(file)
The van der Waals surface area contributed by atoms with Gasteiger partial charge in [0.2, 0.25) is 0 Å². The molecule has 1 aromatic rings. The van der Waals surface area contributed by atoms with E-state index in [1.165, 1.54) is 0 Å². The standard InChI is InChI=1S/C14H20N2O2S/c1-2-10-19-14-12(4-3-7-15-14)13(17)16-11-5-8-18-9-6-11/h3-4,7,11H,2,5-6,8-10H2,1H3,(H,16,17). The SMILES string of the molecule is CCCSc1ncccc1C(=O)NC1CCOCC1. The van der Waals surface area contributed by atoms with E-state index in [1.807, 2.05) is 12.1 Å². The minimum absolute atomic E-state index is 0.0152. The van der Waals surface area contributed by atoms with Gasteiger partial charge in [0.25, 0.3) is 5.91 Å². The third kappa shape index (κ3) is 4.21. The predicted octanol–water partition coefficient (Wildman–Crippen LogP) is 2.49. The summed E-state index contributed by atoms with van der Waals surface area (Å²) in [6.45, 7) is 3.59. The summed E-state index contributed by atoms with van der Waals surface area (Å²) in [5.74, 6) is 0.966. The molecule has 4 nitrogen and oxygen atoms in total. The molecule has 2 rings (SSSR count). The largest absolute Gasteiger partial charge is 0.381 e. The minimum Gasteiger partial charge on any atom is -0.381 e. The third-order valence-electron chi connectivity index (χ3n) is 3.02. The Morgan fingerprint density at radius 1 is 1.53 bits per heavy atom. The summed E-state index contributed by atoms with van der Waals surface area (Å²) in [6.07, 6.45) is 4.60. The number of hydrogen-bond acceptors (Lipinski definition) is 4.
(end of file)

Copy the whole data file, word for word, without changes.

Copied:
The van der Waals surface area contributed by atoms with Gasteiger partial charge in [0.2, 0.25) is 0 Å². The molecule has 1 aromatic rings. The van der Waals surface area contributed by atoms with E-state index in [1.165, 1.54) is 0 Å². The standard InChI is InChI=1S/C14H20N2O2S/c1-2-10-19-14-12(4-3-7-15-14)13(17)16-11-5-8-18-9-6-11/h3-4,7,11H,2,5-6,8-10H2,1H3,(H,16,17). The SMILES string of the molecule is CCCSc1ncccc1C(=O)NC1CCOCC1. The van der Waals surface area contributed by atoms with E-state index in [1.807, 2.05) is 12.1 Å². The minimum absolute atomic E-state index is 0.0152. The van der Waals surface area contributed by atoms with Gasteiger partial charge in [0.25, 0.3) is 5.91 Å². The third kappa shape index (κ3) is 4.21. The predicted octanol–water partition coefficient (Wildman–Crippen LogP) is 2.49. The summed E-state index contributed by atoms with van der Waals surface area (Å²) in [6.45, 7) is 3.59. The summed E-state index contributed by atoms with van der Waals surface area (Å²) in [5.74, 6) is 0.966. The molecule has 4 nitrogen and oxygen atoms in total. The molecule has 2 rings (SSSR count). The largest absolute Gasteiger partial charge is 0.381 e. The minimum Gasteiger partial charge on any atom is -0.381 e. The third-order valence-electron chi connectivity index (χ3n) is 3.02. The Morgan fingerprint density at radius 1 is 1.53 bits per heavy atom. The summed E-state index contributed by atoms with van der Waals surface area (Å²) in [6.07, 6.45) is 4.60. The number of hydrogen-bond acceptors (Lipinski definition) is 4.